August 2006 – Monkey Mind

Monkey Mind

Don’t feed the Monkeys
The phrase “monkey mind” comes from a Buddhist description of the mind of a person who is not in the present moment. The mind of such a person is said to be likened to a monkey that goes from tree to tree tasting a piece of fruit from each and then dropping it and moving on to the next tree. As with many of us, our thought process runs in much the same way. We jump from thought to thought and project to project without being in the present and fully experiencing that moment.  (Have you ever driven, arrived at your destination and realized you do not remember the details of the drive?  If so, you lost the presence of that drive; the joys of feeling the machine of your car carry you through space effortlessly to your destination, enjoying the perfect temperature and music you can select in your vehicle, enjoying time to yourself, time to relax.)
When we feed the monkey mind we also have weak concentration, meaning the discipline to focus on the job at hand and complete it—efficiently and safely.  Also with the monkey mind comes many thoughts that are just plain not true, not ever going to happen, just pure figments of a mind trapped in an egoic lie.

What can you do?  STOP.  Just stop.  Now we can not stop the mind from thinking—if you think you can do this you are setting yourself up for failure.  How we stop starts with awareness.  Step out of your mind for a moment and watch it, laugh at it, and don’t believe everything it thinks!  When you catch yourself getting caught up in some story the mind is fabricating, stop the fabrication, turn your mind onto what is happening in the present, to a song, to a mantra or chant, to a pleasant memory—whatever works for you, but get your mind off the thought that is not true and find Truth to put your mind on.

The mind is not the best at discerning Truth.  The heart/body can FEEL Truth.

When we get caught in our stories (in our heads)—in the seduction of the monkey mind, we leave our bodies.  Fortunately, our bodies talk to us—if we are willing to listen; our body speaks to us in a language we can not deny:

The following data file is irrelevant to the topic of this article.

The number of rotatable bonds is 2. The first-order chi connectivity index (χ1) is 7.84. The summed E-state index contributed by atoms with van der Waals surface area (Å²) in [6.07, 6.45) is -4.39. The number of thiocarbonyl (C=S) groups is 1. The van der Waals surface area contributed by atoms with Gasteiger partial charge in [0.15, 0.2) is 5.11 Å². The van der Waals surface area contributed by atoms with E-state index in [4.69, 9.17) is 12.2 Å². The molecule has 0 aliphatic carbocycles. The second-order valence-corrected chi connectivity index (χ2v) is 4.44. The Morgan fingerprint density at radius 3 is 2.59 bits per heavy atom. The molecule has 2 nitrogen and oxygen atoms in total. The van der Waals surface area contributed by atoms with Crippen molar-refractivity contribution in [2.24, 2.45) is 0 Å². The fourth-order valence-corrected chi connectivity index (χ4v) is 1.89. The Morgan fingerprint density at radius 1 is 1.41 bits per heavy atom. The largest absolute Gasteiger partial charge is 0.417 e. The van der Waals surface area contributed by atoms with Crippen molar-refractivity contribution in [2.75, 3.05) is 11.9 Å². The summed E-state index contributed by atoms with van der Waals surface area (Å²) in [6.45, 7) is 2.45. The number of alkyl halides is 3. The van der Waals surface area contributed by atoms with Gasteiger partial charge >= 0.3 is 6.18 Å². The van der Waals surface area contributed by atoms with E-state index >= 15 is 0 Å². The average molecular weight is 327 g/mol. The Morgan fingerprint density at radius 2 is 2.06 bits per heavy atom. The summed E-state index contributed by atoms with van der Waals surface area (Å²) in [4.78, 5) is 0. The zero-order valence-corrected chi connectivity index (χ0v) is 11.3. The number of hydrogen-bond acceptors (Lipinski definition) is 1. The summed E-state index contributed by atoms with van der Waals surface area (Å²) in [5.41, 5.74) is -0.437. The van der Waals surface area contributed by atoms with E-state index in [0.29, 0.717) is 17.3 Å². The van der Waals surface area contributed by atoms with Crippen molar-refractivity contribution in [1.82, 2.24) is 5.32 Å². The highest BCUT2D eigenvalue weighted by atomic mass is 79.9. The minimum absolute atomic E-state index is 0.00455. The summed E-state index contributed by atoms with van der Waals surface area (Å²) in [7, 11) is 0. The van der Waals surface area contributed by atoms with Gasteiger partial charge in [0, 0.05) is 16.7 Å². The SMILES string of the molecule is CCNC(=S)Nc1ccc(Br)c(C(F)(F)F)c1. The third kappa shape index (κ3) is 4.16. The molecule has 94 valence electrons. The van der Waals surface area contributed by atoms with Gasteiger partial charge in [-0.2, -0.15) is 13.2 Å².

• A gut feeling
  • Something you can feel it in your bones
  • When you choke on your words
  • Something that took your breath away
  • Or made your heart skip a beat
  • That nauseous feeling in the pit of your stomach
  • Feeling as if your blood is boiling

These are just examples of how our body speaks to us, when we ignore the body talks louder in the language of disease and pain.  THE BODY IS ALWAYS PRESENT.
The business of the egoic monkey mind is to discern, judge, elaborate, define, interpret, analyze, criticize and so forth—all can be useful at certain times!  Just beware the ego of the monkey mind is after its own survival—it’s often not in service for the highest good—it’s on its own trip.
Our problems are just stories, our situations can be met with more clarity—solutions and guidance come to us effortlessly when we take time to get out of our monkey minds and into our bodies and listen to what our bodies are telling us.
The next time you are wondering which direction to go or are worrying about something, STOP, sit, place your awareness in your body, pull away from the thoughts in your head, what do you feel??????

The turnings of the mind rarely lead to new or important insights!  The babblings in the mind are typically more negative (lack, wanting, anger, fear) than positive (connectedness, gratitude, love, joy).
We react to others based on what has been turning in our mind—if we are ‘dancing with the monkey’ and creating a situation in our mind that does not really exist this makes us react to the people who are involved in this situation in a harsher more protective manner.  If we can get out of the ‘dance’ and face the situation as it unfolds in the present moment we will respond with more clarity and understanding.
At the bone level, the work we are doing here is simple—to recognize the monkey at work and turn our attention to our hearts, no matter how conniving, seductive, eloquent, or mean that monkey mind is!

The ego is a monkey catapulting through the jungle:
Totally fascinated by the realm of the senses,
It swings from one desire to the next,
One conflict to the next,
One self-centered idea to the next.
If you threaten it, it actually fears for its life.

Let this monkey go.
Let the senses go.
Let desires go.
Let conflicts go.
Let ideas go.
Let the fiction of life and death go.
Just remain in the center, watching.

And then forget that you are there.
–Lao Tzu

The eye can see,  
but cannot see itself ..
The fire can burn, 
but cannot burn itself ..
How can the mind think it can 

change its mind ..?

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